For instance, adolescence can be a time of great change, when they may be prone to being more impulsive, and experience greater mood swings.
It may be difficult to distinguish between these everyday behaviours and the effects of an acquired brain injury.
What can I expect in the future?
What sort of effects will I see in class?The effects of acquired brain injury can be difficult to spot. This is partly because of their ‘hidden’ nature43, but it’s also because these effects overlap and blur into each other.44 From a teacher’s perspective, it might be hard to spot whether a child is struggling to process information, or whether it’s more because they’re particularly tired that day. We might break down different issues at school into three categories:
- Cognitive (which is just a more technical way of describing some of the processes that go on in our head): limited attention span, trouble remembering things, difficulties processing information.45
- Emotions and behaviour16:
Self-esteem, feelings of being behind46, difficulties controlling emotions, distractedness, impatience, frustrations, trouble socialising with other children.47
- Physical48, 49:
Pain or discomfort, lack of access to parts of the school, restrictions to getting involved in PE, tiredness/fatigue, sleep disruption50, seizures.51, 52
In some circumstances it may be helpful for other children to have some understanding of changes their classmate has experienced.
This may form part of the preparation for your child returning to school.
After all, we know that an acquired brain injury may affect the way a child speaks with other children.47
A child with an acquired brain injury might do or say inappropriate things, or things that seem odd to other children.17, 53
Tiredness may mean they don’t have the energy to socialise.54
Other children in the school may not understand these difficulties. Others may ‘sense’ or identify a child’s difficulties and may tease them or ‘set them up’.55
There’s a risk that a child with acquired brain injury may become isolated from their classmates.56, 57
If a child is returning to the same school they were attending before their injury then it may be helpful to prepare peers for the return and make reference to any obvious changes.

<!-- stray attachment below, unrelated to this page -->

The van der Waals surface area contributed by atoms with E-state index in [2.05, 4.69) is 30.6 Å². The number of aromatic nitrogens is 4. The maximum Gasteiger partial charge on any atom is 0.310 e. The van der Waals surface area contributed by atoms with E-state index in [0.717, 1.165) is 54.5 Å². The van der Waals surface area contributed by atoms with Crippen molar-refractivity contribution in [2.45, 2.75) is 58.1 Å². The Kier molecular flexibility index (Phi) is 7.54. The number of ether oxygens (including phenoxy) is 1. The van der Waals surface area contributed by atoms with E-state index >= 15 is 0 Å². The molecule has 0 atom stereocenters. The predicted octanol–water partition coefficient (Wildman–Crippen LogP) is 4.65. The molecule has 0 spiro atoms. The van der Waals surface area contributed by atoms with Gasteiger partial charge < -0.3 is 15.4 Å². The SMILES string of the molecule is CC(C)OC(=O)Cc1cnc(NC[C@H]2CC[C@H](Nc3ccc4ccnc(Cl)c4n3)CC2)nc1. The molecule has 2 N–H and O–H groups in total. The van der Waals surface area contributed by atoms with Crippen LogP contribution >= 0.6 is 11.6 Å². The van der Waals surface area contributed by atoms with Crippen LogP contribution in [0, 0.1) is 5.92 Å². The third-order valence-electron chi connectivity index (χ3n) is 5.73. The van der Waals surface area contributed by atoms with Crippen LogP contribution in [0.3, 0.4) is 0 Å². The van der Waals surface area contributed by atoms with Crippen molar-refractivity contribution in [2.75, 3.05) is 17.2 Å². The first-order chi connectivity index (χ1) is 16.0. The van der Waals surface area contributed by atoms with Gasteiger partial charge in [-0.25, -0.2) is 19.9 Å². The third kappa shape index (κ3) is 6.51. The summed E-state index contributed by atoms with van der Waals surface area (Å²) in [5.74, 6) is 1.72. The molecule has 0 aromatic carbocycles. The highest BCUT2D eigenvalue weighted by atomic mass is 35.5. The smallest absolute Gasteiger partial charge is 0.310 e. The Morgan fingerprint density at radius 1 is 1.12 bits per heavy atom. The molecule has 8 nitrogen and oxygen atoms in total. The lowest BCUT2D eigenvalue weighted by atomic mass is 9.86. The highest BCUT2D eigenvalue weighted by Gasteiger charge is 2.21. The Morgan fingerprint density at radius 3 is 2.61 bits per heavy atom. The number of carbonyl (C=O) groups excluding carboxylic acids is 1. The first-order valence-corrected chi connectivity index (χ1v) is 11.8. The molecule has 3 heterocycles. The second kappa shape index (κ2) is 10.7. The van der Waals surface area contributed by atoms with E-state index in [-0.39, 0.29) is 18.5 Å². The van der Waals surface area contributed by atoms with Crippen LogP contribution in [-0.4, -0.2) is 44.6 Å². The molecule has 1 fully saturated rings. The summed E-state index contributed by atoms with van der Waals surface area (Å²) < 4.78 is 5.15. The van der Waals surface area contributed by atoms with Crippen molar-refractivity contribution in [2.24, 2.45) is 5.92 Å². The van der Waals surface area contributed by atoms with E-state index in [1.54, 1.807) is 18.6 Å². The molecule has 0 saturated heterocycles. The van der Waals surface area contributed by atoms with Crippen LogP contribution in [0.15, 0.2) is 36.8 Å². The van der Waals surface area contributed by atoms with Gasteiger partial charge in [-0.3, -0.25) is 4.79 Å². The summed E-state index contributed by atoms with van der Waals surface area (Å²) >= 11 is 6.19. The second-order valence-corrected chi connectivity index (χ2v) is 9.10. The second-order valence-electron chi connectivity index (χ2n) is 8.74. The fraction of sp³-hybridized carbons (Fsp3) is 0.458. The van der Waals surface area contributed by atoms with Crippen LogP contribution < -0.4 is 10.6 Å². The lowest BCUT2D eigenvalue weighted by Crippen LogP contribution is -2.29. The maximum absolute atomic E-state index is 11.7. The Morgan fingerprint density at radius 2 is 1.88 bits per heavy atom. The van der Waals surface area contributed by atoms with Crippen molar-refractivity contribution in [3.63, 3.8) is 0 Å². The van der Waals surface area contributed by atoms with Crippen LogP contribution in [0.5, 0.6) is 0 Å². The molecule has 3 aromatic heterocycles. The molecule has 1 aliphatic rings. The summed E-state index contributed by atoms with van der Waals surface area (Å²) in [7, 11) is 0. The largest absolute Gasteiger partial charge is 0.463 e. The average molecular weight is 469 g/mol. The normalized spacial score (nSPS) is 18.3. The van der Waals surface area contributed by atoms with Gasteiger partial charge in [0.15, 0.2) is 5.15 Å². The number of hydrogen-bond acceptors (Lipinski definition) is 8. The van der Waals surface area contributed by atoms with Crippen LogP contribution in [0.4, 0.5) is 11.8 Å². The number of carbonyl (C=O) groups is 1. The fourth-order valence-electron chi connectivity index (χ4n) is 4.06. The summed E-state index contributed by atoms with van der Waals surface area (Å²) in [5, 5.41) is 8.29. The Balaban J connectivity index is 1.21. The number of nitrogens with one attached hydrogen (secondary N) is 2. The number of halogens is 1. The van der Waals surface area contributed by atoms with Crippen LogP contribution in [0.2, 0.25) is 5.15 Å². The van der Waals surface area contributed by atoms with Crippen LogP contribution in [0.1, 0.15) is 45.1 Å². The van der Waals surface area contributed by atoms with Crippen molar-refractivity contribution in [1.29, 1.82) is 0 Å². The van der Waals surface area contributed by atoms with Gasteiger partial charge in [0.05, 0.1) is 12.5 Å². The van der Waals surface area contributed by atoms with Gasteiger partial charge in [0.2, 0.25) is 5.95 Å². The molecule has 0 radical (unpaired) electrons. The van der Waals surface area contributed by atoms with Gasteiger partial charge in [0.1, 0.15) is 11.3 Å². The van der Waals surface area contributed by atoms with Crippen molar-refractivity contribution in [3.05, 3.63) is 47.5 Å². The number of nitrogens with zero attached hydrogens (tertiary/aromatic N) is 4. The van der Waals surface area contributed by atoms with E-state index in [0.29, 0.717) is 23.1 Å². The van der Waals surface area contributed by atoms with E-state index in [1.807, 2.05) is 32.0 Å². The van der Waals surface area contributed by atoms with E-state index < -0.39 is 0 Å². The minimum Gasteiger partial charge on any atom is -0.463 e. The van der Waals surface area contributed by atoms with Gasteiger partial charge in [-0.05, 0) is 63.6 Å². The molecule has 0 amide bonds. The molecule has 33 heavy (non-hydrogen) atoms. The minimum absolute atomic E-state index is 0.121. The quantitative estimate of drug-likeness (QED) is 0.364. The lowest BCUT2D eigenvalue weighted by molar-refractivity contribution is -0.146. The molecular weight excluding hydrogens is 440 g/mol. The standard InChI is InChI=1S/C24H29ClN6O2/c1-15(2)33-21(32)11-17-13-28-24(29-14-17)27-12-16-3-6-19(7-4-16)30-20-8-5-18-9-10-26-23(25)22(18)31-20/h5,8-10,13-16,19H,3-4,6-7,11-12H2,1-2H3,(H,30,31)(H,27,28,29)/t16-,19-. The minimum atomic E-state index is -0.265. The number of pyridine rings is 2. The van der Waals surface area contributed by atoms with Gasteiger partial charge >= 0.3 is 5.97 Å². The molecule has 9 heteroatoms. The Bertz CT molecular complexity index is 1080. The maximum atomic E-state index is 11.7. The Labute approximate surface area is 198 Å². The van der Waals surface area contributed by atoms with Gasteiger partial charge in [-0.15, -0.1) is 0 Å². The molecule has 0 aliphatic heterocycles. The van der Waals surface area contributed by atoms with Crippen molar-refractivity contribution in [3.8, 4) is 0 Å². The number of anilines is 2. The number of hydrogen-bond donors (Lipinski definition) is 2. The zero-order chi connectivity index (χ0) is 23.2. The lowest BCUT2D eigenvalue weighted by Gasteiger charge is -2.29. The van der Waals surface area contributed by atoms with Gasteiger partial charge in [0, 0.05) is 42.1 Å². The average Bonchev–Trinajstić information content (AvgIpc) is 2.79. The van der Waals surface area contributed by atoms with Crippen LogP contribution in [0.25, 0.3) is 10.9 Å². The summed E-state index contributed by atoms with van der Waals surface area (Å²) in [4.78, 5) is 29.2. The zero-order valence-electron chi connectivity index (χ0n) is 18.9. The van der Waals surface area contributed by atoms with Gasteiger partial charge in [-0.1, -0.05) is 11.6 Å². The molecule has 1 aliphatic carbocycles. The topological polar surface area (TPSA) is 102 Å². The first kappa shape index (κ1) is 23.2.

Simple, accessible information for a child’s peers can help with the transition back to school.
This information should be adapted and presented at an appropriate level for their understanding.
Any plans to share information should be discussed with the child’s parents first.
This ensures the discussion respects a level of privacy and confidentiality they are comfortable with.
Some children may need reassurance that they can’t ‘catch’ ABI in the same way they might catch 'flu.
Talking with other children in class
Things to considerIdentify the most appropriate member of staff to deliver such information. It may be a young person themselves (with assistance), it may be a therapist, an educational psychologist, or a member of the school’s staff. Encourage social contact between the child and their friends at school before they make the move back. Make a video or take photos of the child (with the family’s agreement) when there have been significant and visible changes. This shows the progress that has been made, and may be a starting point for a discussion with other children before the injured child makes their return to school. Discussion may help dispel any misconceptions about acquired brain injury. It is important that other children understand what’s happening.
There are some publications that might help:Gilley the Giraffe ... Who Changed, available here.
Perhaps the school has a Circle of Friends scheme?Circle of Friends schemes started in America, and are a way of trying to help children who are experiencing difficulties in school feel more included. The idea is that teachers recruit volunteers from among the other children at the school. This ‘circle’ of children or young people will then support your child in their daily school lives. The circle meets regularly with teachers to discuss any problems they’ve had along the way and to set goals. Children with acquired brain injury sometimes struggle with interaction with other children. A Circle of Friends scheme may help them work on the way they talk and interact with others. Some research has suggested that the scheme helps children with difficulties in school or disabilities feel more included. It’s also thought to benefit the other children in the circle, because they’re encouraged to think about their own behaviour and take responsibility for others.
- Sue Walker's book Educational Implications of Acquired Brain Injury, published by the Brain and Spine Foundation, is a useful resource for anyone in the education sector. Email email@example.com to order a copy.
- Susie Aspinall, an occupational therapist from the Brain Injury Community Team at The Children’s Trust, offers a guide to some of the telltale signs, along with some possible interventions in this fantastic article written for special magazine Helping Michael to suceed.